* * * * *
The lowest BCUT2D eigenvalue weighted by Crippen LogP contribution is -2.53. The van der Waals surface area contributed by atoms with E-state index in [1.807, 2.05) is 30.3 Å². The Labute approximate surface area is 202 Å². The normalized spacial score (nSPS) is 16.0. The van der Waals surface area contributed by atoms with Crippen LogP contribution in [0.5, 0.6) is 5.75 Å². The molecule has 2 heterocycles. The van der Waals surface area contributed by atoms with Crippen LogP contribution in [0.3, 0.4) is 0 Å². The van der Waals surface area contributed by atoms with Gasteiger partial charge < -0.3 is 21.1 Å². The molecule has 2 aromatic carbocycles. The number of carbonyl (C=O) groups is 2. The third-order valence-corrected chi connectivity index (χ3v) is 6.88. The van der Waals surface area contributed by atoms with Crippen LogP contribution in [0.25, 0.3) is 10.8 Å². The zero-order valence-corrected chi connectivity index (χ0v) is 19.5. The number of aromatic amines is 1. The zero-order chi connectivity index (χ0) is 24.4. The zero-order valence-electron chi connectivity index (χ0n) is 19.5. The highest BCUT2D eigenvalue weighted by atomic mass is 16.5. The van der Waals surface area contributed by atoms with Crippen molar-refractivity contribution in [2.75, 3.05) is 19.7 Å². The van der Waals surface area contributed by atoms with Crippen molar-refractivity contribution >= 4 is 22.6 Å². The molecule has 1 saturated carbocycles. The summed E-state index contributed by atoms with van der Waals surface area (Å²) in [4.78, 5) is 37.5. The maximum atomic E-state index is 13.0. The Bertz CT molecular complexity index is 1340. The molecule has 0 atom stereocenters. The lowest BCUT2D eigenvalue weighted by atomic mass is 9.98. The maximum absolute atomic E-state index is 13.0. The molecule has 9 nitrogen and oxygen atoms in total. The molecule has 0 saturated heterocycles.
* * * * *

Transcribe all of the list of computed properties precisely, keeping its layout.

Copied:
The lowest BCUT2D eigenvalue weighted by Crippen LogP contribution is -2.53. The van der Waals surface area contributed by atoms with E-state index in [1.807, 2.05) is 30.3 Å². The Labute approximate surface area is 202 Å². The normalized spacial score (nSPS) is 16.0. The van der Waals surface area contributed by atoms with Crippen LogP contribution in [0.5, 0.6) is 5.75 Å². The molecule has 2 heterocycles. The van der Waals surface area contributed by atoms with Crippen LogP contribution in [0.3, 0.4) is 0 Å². The van der Waals surface area contributed by atoms with Gasteiger partial charge < -0.3 is 21.1 Å². The molecule has 2 aromatic carbocycles. The number of carbonyl (C=O) groups is 2. The third-order valence-corrected chi connectivity index (χ3v) is 6.88. The van der Waals surface area contributed by atoms with Crippen LogP contribution in [0.25, 0.3) is 10.8 Å². The zero-order valence-corrected chi connectivity index (χ0v) is 19.5. The number of aromatic amines is 1. The zero-order chi connectivity index (χ0) is 24.4. The zero-order valence-electron chi connectivity index (χ0n) is 19.5. The highest BCUT2D eigenvalue weighted by atomic mass is 16.5. The van der Waals surface area contributed by atoms with Crippen molar-refractivity contribution in [2.75, 3.05) is 19.7 Å². The van der Waals surface area contributed by atoms with Crippen molar-refractivity contribution >= 4 is 22.6 Å². The molecule has 1 saturated carbocycles. The summed E-state index contributed by atoms with van der Waals surface area (Å²) in [4.78, 5) is 37.5. The maximum atomic E-state index is 13.0. The Bertz CT molecular complexity index is 1340. The molecule has 0 atom stereocenters. The lowest BCUT2D eigenvalue weighted by atomic mass is 9.98. The maximum absolute atomic E-state index is 13.0. The molecule has 9 nitrogen and oxygen atoms in total. The molecule has 0 saturated heterocycles.